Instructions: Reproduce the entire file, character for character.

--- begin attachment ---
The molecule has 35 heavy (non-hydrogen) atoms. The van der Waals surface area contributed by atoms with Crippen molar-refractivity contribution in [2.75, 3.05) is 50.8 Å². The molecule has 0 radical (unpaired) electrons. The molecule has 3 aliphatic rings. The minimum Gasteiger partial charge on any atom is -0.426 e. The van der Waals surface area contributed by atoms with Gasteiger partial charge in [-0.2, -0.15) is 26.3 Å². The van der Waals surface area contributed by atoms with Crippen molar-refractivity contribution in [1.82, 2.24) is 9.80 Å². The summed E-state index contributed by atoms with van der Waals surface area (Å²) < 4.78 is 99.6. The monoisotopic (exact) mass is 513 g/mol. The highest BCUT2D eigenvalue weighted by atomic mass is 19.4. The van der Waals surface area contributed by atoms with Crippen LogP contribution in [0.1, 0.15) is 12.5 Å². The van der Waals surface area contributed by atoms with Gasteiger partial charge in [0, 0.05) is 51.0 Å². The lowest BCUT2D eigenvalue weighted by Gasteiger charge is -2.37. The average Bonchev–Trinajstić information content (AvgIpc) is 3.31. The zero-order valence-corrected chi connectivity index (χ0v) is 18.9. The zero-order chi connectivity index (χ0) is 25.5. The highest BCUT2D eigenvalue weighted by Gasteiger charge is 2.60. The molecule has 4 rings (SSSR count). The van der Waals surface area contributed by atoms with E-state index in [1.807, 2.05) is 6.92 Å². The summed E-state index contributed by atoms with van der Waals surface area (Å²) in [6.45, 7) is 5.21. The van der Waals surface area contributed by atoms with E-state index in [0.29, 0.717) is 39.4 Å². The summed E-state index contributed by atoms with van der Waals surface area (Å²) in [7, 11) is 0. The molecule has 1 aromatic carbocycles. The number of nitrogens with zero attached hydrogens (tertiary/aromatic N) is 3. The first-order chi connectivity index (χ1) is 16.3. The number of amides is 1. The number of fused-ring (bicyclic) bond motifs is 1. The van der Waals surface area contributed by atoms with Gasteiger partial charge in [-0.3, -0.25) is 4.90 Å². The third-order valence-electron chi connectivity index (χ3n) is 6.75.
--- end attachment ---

The molecule has 35 heavy (non-hydrogen) atoms. The van der Waals surface area contributed by atoms with Crippen molar-refractivity contribution in [2.75, 3.05) is 50.8 Å². The molecule has 0 radical (unpaired) electrons. The molecule has 3 aliphatic rings. The minimum Gasteiger partial charge on any atom is -0.426 e. The van der Waals surface area contributed by atoms with Gasteiger partial charge in [-0.2, -0.15) is 26.3 Å². The van der Waals surface area contributed by atoms with Crippen molar-refractivity contribution in [1.82, 2.24) is 9.80 Å². The summed E-state index contributed by atoms with van der Waals surface area (Å²) < 4.78 is 99.6. The monoisotopic (exact) mass is 513 g/mol. The highest BCUT2D eigenvalue weighted by atomic mass is 19.4. The van der Waals surface area contributed by atoms with Crippen LogP contribution in [0.1, 0.15) is 12.5 Å². The van der Waals surface area contributed by atoms with Gasteiger partial charge in [0, 0.05) is 51.0 Å². The lowest BCUT2D eigenvalue weighted by Gasteiger charge is -2.37. The average Bonchev–Trinajstić information content (AvgIpc) is 3.31. The zero-order valence-corrected chi connectivity index (χ0v) is 18.9. The zero-order chi connectivity index (χ0) is 25.5. The highest BCUT2D eigenvalue weighted by Gasteiger charge is 2.60. The molecule has 4 rings (SSSR count). The van der Waals surface area contributed by atoms with E-state index in [1.807, 2.05) is 6.92 Å². The summed E-state index contributed by atoms with van der Waals surface area (Å²) in [6.45, 7) is 5.21. The van der Waals surface area contributed by atoms with E-state index in [0.29, 0.717) is 39.4 Å². The summed E-state index contributed by atoms with van der Waals surface area (Å²) in [7, 11) is 0. The molecule has 1 aromatic carbocycles. The number of nitrogens with zero attached hydrogens (tertiary/aromatic N) is 3. The first-order chi connectivity index (χ1) is 16.3. The number of amides is 1. The number of fused-ring (bicyclic) bond motifs is 1. The van der Waals surface area contributed by atoms with Gasteiger partial charge in [-0.3, -0.25) is 4.90 Å². The third-order valence-electron chi connectivity index (χ3n) is 6.75.